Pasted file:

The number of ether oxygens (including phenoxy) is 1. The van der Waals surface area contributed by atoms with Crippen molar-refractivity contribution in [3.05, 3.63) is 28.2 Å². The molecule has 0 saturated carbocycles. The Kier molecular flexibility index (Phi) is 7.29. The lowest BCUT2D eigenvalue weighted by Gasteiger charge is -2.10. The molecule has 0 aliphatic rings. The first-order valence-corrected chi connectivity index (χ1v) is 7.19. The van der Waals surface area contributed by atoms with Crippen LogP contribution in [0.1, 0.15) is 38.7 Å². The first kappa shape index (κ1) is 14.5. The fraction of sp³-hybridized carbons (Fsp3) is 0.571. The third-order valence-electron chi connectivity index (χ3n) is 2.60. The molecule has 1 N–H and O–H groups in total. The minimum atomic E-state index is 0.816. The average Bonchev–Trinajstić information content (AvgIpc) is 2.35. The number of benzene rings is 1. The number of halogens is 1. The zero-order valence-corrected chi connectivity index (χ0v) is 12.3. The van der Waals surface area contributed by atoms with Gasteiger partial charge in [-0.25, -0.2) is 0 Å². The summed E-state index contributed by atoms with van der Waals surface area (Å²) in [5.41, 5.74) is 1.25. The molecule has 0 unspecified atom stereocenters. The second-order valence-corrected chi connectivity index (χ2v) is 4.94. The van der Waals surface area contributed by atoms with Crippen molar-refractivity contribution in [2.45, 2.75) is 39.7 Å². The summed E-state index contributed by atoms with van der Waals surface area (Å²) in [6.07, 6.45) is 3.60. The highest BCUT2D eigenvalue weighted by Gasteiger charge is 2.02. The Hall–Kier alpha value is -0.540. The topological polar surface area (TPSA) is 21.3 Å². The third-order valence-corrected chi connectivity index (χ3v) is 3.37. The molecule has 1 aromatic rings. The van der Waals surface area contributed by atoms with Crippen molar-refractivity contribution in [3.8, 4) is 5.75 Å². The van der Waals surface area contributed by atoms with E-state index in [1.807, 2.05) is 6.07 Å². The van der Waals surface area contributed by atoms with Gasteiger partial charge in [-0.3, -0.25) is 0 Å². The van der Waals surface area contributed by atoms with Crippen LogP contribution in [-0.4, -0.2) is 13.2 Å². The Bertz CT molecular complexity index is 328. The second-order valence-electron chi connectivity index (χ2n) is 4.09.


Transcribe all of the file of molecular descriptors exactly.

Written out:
The number of ether oxygens (including phenoxy) is 1. The van der Waals surface area contributed by atoms with Crippen molar-refractivity contribution in [3.05, 3.63) is 28.2 Å². The molecule has 0 saturated carbocycles. The Kier molecular flexibility index (Phi) is 7.29. The lowest BCUT2D eigenvalue weighted by Gasteiger charge is -2.10. The molecule has 0 aliphatic rings. The first-order valence-corrected chi connectivity index (χ1v) is 7.19. The van der Waals surface area contributed by atoms with Crippen LogP contribution in [0.1, 0.15) is 38.7 Å². The first kappa shape index (κ1) is 14.5. The fraction of sp³-hybridized carbons (Fsp3) is 0.571. The third-order valence-electron chi connectivity index (χ3n) is 2.60. The molecule has 1 N–H and O–H groups in total. The minimum atomic E-state index is 0.816. The average Bonchev–Trinajstić information content (AvgIpc) is 2.35. The number of benzene rings is 1. The number of halogens is 1. The zero-order valence-corrected chi connectivity index (χ0v) is 12.3. The van der Waals surface area contributed by atoms with Gasteiger partial charge in [-0.25, -0.2) is 0 Å². The summed E-state index contributed by atoms with van der Waals surface area (Å²) in [5.41, 5.74) is 1.25. The molecule has 0 unspecified atom stereocenters. The second-order valence-corrected chi connectivity index (χ2v) is 4.94. The van der Waals surface area contributed by atoms with Crippen molar-refractivity contribution in [2.45, 2.75) is 39.7 Å². The summed E-state index contributed by atoms with van der Waals surface area (Å²) in [6.07, 6.45) is 3.60. The highest BCUT2D eigenvalue weighted by Gasteiger charge is 2.02. The Hall–Kier alpha value is -0.540. The topological polar surface area (TPSA) is 21.3 Å². The third-order valence-corrected chi connectivity index (χ3v) is 3.37. The molecule has 1 aromatic rings. The van der Waals surface area contributed by atoms with Crippen molar-refractivity contribution in [3.8, 4) is 5.75 Å². The van der Waals surface area contributed by atoms with E-state index in [1.807, 2.05) is 6.07 Å². The van der Waals surface area contributed by atoms with Gasteiger partial charge in [-0.3, -0.25) is 0 Å². The van der Waals surface area contributed by atoms with Crippen LogP contribution in [-0.4, -0.2) is 13.2 Å². The Bertz CT molecular complexity index is 328. The second-order valence-electron chi connectivity index (χ2n) is 4.09.